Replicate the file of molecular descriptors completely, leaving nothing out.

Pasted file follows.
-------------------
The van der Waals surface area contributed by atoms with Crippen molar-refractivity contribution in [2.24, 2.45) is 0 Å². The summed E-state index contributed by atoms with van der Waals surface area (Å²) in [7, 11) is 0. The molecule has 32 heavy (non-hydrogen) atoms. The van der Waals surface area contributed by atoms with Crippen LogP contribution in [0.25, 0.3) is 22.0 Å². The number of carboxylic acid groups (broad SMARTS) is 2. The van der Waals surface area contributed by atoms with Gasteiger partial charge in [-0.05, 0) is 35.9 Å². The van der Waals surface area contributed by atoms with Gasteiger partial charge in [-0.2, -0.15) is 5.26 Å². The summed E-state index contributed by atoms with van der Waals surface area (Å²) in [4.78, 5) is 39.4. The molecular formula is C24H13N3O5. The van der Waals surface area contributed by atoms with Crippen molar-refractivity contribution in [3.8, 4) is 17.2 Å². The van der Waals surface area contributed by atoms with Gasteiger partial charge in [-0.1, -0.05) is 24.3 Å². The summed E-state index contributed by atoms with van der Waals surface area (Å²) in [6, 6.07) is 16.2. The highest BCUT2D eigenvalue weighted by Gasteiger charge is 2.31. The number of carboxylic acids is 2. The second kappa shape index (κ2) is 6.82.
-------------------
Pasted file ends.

The van der Waals surface area contributed by atoms with Crippen molar-refractivity contribution in [2.24, 2.45) is 0 Å². The summed E-state index contributed by atoms with van der Waals surface area (Å²) in [7, 11) is 0. The molecule has 32 heavy (non-hydrogen) atoms. The van der Waals surface area contributed by atoms with Crippen LogP contribution in [0.25, 0.3) is 22.0 Å². The number of carboxylic acid groups (broad SMARTS) is 2. The van der Waals surface area contributed by atoms with Gasteiger partial charge in [-0.05, 0) is 35.9 Å². The van der Waals surface area contributed by atoms with Gasteiger partial charge in [-0.2, -0.15) is 5.26 Å². The summed E-state index contributed by atoms with van der Waals surface area (Å²) in [4.78, 5) is 39.4. The molecular formula is C24H13N3O5. The van der Waals surface area contributed by atoms with Crippen molar-refractivity contribution in [3.8, 4) is 17.2 Å². The van der Waals surface area contributed by atoms with Gasteiger partial charge in [-0.1, -0.05) is 24.3 Å². The summed E-state index contributed by atoms with van der Waals surface area (Å²) in [6, 6.07) is 16.2. The highest BCUT2D eigenvalue weighted by Gasteiger charge is 2.31. The number of carboxylic acids is 2. The second kappa shape index (κ2) is 6.82.